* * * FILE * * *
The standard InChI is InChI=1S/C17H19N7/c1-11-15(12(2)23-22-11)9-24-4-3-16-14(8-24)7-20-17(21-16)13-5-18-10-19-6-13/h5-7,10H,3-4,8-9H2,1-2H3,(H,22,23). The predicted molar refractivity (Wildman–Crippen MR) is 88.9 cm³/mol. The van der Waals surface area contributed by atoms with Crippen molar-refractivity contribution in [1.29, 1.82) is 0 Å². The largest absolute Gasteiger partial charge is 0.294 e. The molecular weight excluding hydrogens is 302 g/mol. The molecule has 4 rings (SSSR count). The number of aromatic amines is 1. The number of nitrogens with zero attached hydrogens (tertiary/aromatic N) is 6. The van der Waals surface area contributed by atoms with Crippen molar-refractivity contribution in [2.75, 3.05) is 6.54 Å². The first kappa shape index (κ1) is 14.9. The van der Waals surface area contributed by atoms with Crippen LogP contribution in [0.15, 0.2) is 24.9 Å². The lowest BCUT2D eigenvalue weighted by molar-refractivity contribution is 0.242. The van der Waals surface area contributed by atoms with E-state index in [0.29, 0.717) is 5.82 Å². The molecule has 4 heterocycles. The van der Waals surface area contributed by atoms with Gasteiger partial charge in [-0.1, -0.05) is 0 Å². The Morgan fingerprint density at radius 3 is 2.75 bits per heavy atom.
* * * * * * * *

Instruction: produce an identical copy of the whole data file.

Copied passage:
The standard InChI is InChI=1S/C17H19N7/c1-11-15(12(2)23-22-11)9-24-4-3-16-14(8-24)7-20-17(21-16)13-5-18-10-19-6-13/h5-7,10H,3-4,8-9H2,1-2H3,(H,22,23). The predicted molar refractivity (Wildman–Crippen MR) is 88.9 cm³/mol. The van der Waals surface area contributed by atoms with Crippen molar-refractivity contribution in [1.29, 1.82) is 0 Å². The largest absolute Gasteiger partial charge is 0.294 e. The molecular weight excluding hydrogens is 302 g/mol. The molecule has 4 rings (SSSR count). The number of aromatic amines is 1. The number of nitrogens with zero attached hydrogens (tertiary/aromatic N) is 6. The van der Waals surface area contributed by atoms with Crippen molar-refractivity contribution in [2.75, 3.05) is 6.54 Å². The first kappa shape index (κ1) is 14.9. The van der Waals surface area contributed by atoms with Crippen LogP contribution in [0.15, 0.2) is 24.9 Å². The lowest BCUT2D eigenvalue weighted by molar-refractivity contribution is 0.242. The van der Waals surface area contributed by atoms with E-state index in [0.29, 0.717) is 5.82 Å². The molecule has 4 heterocycles. The van der Waals surface area contributed by atoms with Gasteiger partial charge in [-0.1, -0.05) is 0 Å². The Morgan fingerprint density at radius 3 is 2.75 bits per heavy atom.